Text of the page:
Removing the CPU
The next item that needs to be removed is the laptop's CPU. This is installed on the motherboard underneath the heat sink. To remove it, you must first remove the heat sink.
In the example model, there are four pressure screws holding down the heat sink. In other models there can be more, or less, but the principles are the same. Because of how these pressure screws work, it is best not to simply start undoing them. As you can see, they are always numbered in the order which they should be released. Another thing to keep in mind, however, is that if you fully release one screw the chances of others becoming cross-threaded is greater. I recommend that you only release each screw half way at a time, then go back and finish undoing them. Usually 3-4 screwdriver turns is about half of the screw.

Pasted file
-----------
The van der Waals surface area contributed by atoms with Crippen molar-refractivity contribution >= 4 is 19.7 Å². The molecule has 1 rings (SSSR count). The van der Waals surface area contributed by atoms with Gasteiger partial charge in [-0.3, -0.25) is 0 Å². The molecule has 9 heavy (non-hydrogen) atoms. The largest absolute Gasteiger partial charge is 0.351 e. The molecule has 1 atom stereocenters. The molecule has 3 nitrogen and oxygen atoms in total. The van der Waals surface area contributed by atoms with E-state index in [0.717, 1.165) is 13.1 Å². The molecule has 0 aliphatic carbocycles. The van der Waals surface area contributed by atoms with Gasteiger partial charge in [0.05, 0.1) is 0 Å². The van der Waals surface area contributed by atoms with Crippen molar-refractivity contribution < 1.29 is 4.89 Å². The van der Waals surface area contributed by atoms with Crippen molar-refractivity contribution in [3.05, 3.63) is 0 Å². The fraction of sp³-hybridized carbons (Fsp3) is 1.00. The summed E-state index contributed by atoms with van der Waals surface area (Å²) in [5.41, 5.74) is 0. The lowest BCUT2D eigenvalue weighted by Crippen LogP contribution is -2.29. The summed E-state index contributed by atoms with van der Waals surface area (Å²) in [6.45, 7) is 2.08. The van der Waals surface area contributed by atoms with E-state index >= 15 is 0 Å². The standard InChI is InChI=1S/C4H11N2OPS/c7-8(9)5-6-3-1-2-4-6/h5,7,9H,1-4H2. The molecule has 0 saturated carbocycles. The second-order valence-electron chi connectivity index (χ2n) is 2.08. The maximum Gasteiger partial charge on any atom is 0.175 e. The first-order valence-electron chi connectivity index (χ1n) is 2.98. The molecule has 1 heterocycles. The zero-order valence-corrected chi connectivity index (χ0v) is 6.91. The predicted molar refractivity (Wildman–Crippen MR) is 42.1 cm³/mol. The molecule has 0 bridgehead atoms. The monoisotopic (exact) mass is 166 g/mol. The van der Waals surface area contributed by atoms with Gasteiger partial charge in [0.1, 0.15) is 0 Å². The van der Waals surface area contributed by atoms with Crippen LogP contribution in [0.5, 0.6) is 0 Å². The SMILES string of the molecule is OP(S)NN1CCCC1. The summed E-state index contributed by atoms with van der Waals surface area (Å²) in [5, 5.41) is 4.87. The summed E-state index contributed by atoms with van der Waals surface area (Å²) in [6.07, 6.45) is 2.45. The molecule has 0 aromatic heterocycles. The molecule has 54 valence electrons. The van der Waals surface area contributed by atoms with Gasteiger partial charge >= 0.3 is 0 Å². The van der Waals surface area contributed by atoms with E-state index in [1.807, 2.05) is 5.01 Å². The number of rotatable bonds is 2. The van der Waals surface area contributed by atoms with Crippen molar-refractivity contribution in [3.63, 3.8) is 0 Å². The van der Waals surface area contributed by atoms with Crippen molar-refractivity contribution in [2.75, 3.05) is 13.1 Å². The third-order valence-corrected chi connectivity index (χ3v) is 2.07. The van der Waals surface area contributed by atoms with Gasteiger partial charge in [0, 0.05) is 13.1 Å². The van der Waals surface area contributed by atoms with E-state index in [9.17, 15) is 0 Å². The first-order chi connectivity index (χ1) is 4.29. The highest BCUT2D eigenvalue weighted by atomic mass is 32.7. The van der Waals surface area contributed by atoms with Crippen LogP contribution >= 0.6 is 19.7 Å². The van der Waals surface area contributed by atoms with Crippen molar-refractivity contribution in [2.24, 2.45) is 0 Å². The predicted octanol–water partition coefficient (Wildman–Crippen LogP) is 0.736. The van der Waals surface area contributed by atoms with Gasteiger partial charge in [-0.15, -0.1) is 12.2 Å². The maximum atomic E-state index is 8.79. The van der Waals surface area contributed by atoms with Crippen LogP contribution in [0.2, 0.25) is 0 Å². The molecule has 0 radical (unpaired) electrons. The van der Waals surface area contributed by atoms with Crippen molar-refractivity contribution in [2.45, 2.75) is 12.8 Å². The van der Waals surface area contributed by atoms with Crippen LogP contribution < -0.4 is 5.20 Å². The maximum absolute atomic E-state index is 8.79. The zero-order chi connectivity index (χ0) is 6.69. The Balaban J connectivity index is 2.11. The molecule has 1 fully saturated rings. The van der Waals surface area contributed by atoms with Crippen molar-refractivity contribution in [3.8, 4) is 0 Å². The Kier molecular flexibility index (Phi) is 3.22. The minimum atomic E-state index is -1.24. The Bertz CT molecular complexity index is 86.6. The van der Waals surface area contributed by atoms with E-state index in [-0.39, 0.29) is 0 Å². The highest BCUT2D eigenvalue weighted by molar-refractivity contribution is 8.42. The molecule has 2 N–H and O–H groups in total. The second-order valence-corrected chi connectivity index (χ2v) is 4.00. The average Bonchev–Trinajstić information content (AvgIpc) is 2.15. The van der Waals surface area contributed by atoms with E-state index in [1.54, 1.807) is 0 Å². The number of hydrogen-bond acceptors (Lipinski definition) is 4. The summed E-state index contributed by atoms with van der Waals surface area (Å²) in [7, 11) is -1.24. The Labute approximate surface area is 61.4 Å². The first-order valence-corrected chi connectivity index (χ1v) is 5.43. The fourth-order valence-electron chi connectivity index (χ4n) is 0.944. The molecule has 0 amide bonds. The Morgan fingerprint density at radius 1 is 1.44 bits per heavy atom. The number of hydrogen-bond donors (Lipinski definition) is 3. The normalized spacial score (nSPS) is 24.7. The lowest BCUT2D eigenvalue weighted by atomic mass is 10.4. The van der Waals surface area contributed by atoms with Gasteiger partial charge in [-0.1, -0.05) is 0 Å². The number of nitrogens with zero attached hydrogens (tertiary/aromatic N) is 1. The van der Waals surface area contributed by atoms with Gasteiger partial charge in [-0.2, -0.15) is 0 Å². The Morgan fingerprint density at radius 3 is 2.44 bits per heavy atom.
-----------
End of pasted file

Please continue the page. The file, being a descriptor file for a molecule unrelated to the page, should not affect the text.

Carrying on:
Once the screws are released, grab the edges and lift off the heat sink.
Note about other models: Some of the more high-tech model Dell laptops will also have a heat sink installed on the video card. This comes off in a similar manner. If you're ever in doubt about which things need to be removed from the motherboard for replacement and which don't, simply look at your replacement board as a comparison.
Underneath the heat sink you'll find the CPU. Before you can remove it from the socket, you first need to use a flathead screwdriver to give the release latch a turn (see image on the left). Once released, grab the CPU by the edges and lift it straight out of the socket. Lay it somewhere very safe with the pins facing up. Never touch the pins. If you have a spare antistatic bag lying around, now is the time to put it to good use.
When you go to place the CPU into the new socket later, there will be a marking on the socket and on the CPU that correspond - of a small triangle in one corner. This indicates a place where there is no corner pin, allowing you to line of the CPU correctly. In the absence of a marking you can visually confirm the location of the "missing" pin.